Lemma 8.6.5 of the book "Matching Theory" by Lovász and Plummer states the following lemma:

Lemma: Let $G$ be a simple bipartite graph with bipartition $(A,B)$, and assume that each point in $A$ has degree at least $k$. Then if $G$ has at least one perfect matching, it has at least $k!$ perfect matchings.

From this lemma, we can obviously deduce the following theorem:

Theorem 1: If $G$ is a matchable simple bipartite graph with $\deg~(v)\ge d$ for all $v\in V(G)$, then $G$ has at least $d!$ distinct perfect matchings.

I was wondering if we can generalize Theorem 1 to non-simple bipartite graphs. Note that the generalization does not hold true for the $n$-regular graph on two vertices, which has exactly $n$ perfect matchings instead of at least $n!$ perfect matchings.

For all $k\ge 3$, define $\mathcal{C}_k$ to be the set of $k$-regular graphs $C$ such that for each vertex $v\in V(C)$, there exists two distinct vertices (in $V(C)$) $x\neq v,y\neq v$ with exactly $k-1$ edges between $v$ and $x$, and exactly an edge between $v$ and $y$. Note that for any $k\ge 3$, if $C\in\mathcal{C}_k$ has $2n$ vertices, then it has exactly $(k-1)^n+1$ perfect matchings. So, for any $C\in\mathcal{C}_k$, if $C$ has $2n$ vertices, then it agrees with the generalization of Theorem 1 if and only if $(k-1)^n+1>k!$.

Now, for any $k\ge 3$, select any $C\in \mathcal{C}_k$, and any $a,b\in V(C)$ such that there exists exactly one edge between $a$ and $b$. Note that for all $v\in V(C-a-b)$, $\deg(v)\ge 1$, and $C-a-b$ has exactly one perfect matching. Hence, it agrees with the generalisation of Theorem 1.

These observations leads us to the following conjecture:

Conjecture: Except for a finite number of special infinite families of graphs, if $G$ is a matchable non-simple bipartite graph with $\deg (v)\ge d$ for all $v\in V(G)$, then $G$ has at least $d!$ perfect matchings.

So, is there any result already in the literature which is similar to the above conjecture?

Any help along these lines would be of high help. Thanks in advance!

  • 1
    $\begingroup$ What does 'a finite number of special infinite families of graphs' mean exactly? For example, the cycle with $2n$ vertices and parallel classes of size $\frac{d}{2}$ is $d$-regular and has exactly $\frac{d^n}{2^{n-1}}$ perfect matchings. This is less than $d!$ for $d$ sufficiently large compared to $n$. $\endgroup$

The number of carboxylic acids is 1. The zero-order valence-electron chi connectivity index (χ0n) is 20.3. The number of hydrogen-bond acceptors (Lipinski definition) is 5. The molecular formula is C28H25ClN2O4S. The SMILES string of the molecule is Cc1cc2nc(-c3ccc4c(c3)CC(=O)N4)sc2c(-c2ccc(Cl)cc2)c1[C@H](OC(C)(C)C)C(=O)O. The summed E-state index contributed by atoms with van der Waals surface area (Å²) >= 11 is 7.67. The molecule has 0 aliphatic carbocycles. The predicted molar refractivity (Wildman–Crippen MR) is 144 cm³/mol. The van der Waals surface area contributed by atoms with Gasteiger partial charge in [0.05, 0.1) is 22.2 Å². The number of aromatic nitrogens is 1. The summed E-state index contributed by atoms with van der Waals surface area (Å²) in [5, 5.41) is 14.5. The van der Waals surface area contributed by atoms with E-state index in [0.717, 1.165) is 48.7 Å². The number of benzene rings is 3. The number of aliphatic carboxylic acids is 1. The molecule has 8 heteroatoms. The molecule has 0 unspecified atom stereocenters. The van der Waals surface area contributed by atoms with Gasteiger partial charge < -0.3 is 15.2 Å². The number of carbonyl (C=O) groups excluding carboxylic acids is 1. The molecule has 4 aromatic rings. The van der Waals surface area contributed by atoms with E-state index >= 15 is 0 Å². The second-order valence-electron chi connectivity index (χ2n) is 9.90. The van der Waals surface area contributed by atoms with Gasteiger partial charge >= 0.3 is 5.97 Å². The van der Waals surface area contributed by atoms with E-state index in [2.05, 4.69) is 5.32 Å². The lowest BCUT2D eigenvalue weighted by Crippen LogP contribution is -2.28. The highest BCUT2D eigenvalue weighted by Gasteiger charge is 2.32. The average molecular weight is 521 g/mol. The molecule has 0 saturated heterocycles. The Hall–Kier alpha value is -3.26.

– Tony Huynh
    Aug 17 '21 at 2:46

As I mentioned in the comments, I am not exactly sure what "a finite number of special infinite families of graphs" means, but here is a way to construct an infinite number of counterexamples for all $d$.

Let $G$ be the half graph. This is the bipartite graph with vertices $u_1, \dots, u_n$ and $v_1, \dots, v_n$, where $u_i$ is adjacent to $v_i$ if and only if $i \leq j$. It is easy to see $M:=\{u_1v_1, \dots, u_nv_n\} $ is the unique perfect matching of $G$. Let $M':=M \setminus \{u_1v_1, u_nv_n\}$ and $G'$ be the multigraph obtained from $G$ by replacing each edge in $E(G) \setminus M'$ by $d$ parallel edges. Then $G'$ has minimum degree $d$, but only $d^2$ perfect matchings.

We can modify the example so that we add a huge number of parallel edges if $e \in E(G) \setminus M$, and $d$ parallel edges if $e \in \{u_1v_1, u_nv_n\}$. This creates a graph with only $d^2$ perfect matchings, all of whose vertices have arbitrary large degree (except for $u_1$ and $v_n$ which have degree $d$). Instead of using $E(G) \setminus M$ in the above construction, we can also use any subset $A \subseteq E(G) \setminus M$ such that all vertices in $G \setminus \{v_1, u_n\}$ are incident to at least one vertex of $A$.


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